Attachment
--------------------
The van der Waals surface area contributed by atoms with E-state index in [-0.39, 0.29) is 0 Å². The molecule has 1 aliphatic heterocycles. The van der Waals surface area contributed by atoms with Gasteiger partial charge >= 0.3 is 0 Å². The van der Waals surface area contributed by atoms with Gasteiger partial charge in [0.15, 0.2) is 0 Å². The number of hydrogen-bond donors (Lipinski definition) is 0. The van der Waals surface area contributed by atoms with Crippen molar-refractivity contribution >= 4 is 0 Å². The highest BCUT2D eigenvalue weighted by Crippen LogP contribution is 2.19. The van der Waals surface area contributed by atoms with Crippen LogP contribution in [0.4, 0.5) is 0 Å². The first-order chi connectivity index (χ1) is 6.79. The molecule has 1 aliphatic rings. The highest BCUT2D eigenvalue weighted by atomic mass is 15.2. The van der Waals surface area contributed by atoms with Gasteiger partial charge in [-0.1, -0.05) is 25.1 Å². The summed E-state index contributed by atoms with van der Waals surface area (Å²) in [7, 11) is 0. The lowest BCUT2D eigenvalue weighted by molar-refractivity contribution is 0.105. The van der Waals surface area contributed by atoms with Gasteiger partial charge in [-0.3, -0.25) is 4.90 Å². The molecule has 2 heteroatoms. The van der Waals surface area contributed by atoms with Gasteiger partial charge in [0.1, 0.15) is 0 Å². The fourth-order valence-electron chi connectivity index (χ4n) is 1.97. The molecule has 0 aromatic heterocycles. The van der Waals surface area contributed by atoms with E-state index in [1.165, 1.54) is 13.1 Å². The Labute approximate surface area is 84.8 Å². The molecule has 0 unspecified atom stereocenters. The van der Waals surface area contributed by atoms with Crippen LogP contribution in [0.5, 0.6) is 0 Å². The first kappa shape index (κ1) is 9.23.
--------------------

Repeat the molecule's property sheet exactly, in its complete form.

The van der Waals surface area contributed by atoms with E-state index in [-0.39, 0.29) is 0 Å². The molecule has 1 aliphatic heterocycles. The van der Waals surface area contributed by atoms with Gasteiger partial charge >= 0.3 is 0 Å². The van der Waals surface area contributed by atoms with Gasteiger partial charge in [0.15, 0.2) is 0 Å². The number of hydrogen-bond donors (Lipinski definition) is 0. The van der Waals surface area contributed by atoms with Crippen molar-refractivity contribution >= 4 is 0 Å². The highest BCUT2D eigenvalue weighted by Crippen LogP contribution is 2.19. The van der Waals surface area contributed by atoms with Crippen LogP contribution in [0.4, 0.5) is 0 Å². The first-order chi connectivity index (χ1) is 6.79. The molecule has 1 aliphatic rings. The highest BCUT2D eigenvalue weighted by atomic mass is 15.2. The van der Waals surface area contributed by atoms with Gasteiger partial charge in [-0.1, -0.05) is 25.1 Å². The summed E-state index contributed by atoms with van der Waals surface area (Å²) in [7, 11) is 0. The lowest BCUT2D eigenvalue weighted by molar-refractivity contribution is 0.105. The van der Waals surface area contributed by atoms with Gasteiger partial charge in [-0.3, -0.25) is 4.90 Å². The molecule has 2 heteroatoms. The van der Waals surface area contributed by atoms with Gasteiger partial charge in [0.1, 0.15) is 0 Å². The fourth-order valence-electron chi connectivity index (χ4n) is 1.97. The molecule has 0 aromatic heterocycles. The van der Waals surface area contributed by atoms with E-state index in [1.165, 1.54) is 13.1 Å². The Labute approximate surface area is 84.8 Å². The molecule has 0 unspecified atom stereocenters. The van der Waals surface area contributed by atoms with Crippen LogP contribution in [0.5, 0.6) is 0 Å². The first kappa shape index (κ1) is 9.23.